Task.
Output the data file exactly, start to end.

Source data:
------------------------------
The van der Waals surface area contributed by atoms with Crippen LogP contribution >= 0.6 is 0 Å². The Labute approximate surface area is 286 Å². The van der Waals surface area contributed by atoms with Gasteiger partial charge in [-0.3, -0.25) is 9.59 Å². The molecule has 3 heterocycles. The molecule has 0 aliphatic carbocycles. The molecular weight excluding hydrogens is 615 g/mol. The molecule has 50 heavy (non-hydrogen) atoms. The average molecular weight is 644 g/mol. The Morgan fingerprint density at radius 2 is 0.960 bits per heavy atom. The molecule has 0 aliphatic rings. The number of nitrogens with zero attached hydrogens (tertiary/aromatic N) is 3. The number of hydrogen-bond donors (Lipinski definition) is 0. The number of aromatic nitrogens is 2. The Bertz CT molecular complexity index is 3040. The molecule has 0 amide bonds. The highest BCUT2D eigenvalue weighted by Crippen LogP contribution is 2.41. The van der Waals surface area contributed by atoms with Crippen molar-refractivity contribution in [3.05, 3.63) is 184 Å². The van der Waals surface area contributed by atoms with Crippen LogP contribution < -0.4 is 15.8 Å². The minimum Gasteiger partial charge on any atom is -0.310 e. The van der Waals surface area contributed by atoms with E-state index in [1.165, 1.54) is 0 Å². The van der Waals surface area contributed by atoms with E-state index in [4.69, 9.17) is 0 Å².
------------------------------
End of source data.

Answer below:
The van der Waals surface area contributed by atoms with Crippen LogP contribution >= 0.6 is 0 Å². The Labute approximate surface area is 286 Å². The van der Waals surface area contributed by atoms with Gasteiger partial charge in [-0.3, -0.25) is 9.59 Å². The molecule has 3 heterocycles. The molecule has 0 aliphatic carbocycles. The molecular weight excluding hydrogens is 615 g/mol. The molecule has 50 heavy (non-hydrogen) atoms. The average molecular weight is 644 g/mol. The Morgan fingerprint density at radius 2 is 0.960 bits per heavy atom. The molecule has 0 aliphatic rings. The number of nitrogens with zero attached hydrogens (tertiary/aromatic N) is 3. The number of hydrogen-bond donors (Lipinski definition) is 0. The number of aromatic nitrogens is 2. The Bertz CT molecular complexity index is 3040. The molecule has 0 amide bonds. The highest BCUT2D eigenvalue weighted by Crippen LogP contribution is 2.41. The van der Waals surface area contributed by atoms with Crippen molar-refractivity contribution in [3.05, 3.63) is 184 Å². The van der Waals surface area contributed by atoms with Crippen LogP contribution < -0.4 is 15.8 Å². The minimum Gasteiger partial charge on any atom is -0.310 e. The van der Waals surface area contributed by atoms with E-state index in [1.165, 1.54) is 0 Å². The van der Waals surface area contributed by atoms with E-state index in [4.69, 9.17) is 0 Å².